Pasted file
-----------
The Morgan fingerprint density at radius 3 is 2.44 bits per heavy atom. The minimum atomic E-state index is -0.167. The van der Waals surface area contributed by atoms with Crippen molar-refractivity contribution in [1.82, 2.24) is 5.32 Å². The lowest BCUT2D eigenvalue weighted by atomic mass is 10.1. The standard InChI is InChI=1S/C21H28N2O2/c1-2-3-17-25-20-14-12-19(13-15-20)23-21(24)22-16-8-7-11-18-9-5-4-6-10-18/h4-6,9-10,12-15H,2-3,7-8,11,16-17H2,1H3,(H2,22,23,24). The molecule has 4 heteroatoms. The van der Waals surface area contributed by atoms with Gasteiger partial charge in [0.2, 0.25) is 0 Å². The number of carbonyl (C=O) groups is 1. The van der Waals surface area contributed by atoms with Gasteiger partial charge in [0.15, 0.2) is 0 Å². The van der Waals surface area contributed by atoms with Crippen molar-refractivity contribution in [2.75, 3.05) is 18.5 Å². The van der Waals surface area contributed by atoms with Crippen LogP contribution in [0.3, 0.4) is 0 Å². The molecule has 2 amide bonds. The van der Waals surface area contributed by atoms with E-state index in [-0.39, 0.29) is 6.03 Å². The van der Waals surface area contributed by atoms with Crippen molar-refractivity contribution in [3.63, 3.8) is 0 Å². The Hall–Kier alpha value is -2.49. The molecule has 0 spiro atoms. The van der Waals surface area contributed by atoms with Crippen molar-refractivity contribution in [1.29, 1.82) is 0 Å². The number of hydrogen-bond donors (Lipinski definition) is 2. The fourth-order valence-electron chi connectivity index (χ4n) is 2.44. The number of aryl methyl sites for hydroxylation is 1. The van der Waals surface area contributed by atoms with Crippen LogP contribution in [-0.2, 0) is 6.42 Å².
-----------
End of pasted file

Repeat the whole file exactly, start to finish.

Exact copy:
The Morgan fingerprint density at radius 3 is 2.44 bits per heavy atom. The minimum atomic E-state index is -0.167. The van der Waals surface area contributed by atoms with Crippen molar-refractivity contribution in [1.82, 2.24) is 5.32 Å². The lowest BCUT2D eigenvalue weighted by atomic mass is 10.1. The standard InChI is InChI=1S/C21H28N2O2/c1-2-3-17-25-20-14-12-19(13-15-20)23-21(24)22-16-8-7-11-18-9-5-4-6-10-18/h4-6,9-10,12-15H,2-3,7-8,11,16-17H2,1H3,(H2,22,23,24). The molecule has 4 heteroatoms. The van der Waals surface area contributed by atoms with Gasteiger partial charge in [0.2, 0.25) is 0 Å². The number of carbonyl (C=O) groups is 1. The van der Waals surface area contributed by atoms with Gasteiger partial charge in [0.15, 0.2) is 0 Å². The van der Waals surface area contributed by atoms with Crippen molar-refractivity contribution in [2.75, 3.05) is 18.5 Å². The van der Waals surface area contributed by atoms with Crippen LogP contribution in [0.3, 0.4) is 0 Å². The molecule has 2 amide bonds. The van der Waals surface area contributed by atoms with E-state index in [-0.39, 0.29) is 6.03 Å². The van der Waals surface area contributed by atoms with Crippen molar-refractivity contribution in [3.63, 3.8) is 0 Å². The Hall–Kier alpha value is -2.49. The molecule has 0 spiro atoms. The van der Waals surface area contributed by atoms with Crippen molar-refractivity contribution in [1.29, 1.82) is 0 Å². The number of hydrogen-bond donors (Lipinski definition) is 2. The fourth-order valence-electron chi connectivity index (χ4n) is 2.44. The number of aryl methyl sites for hydroxylation is 1. The van der Waals surface area contributed by atoms with Crippen LogP contribution in [-0.2, 0) is 6.42 Å².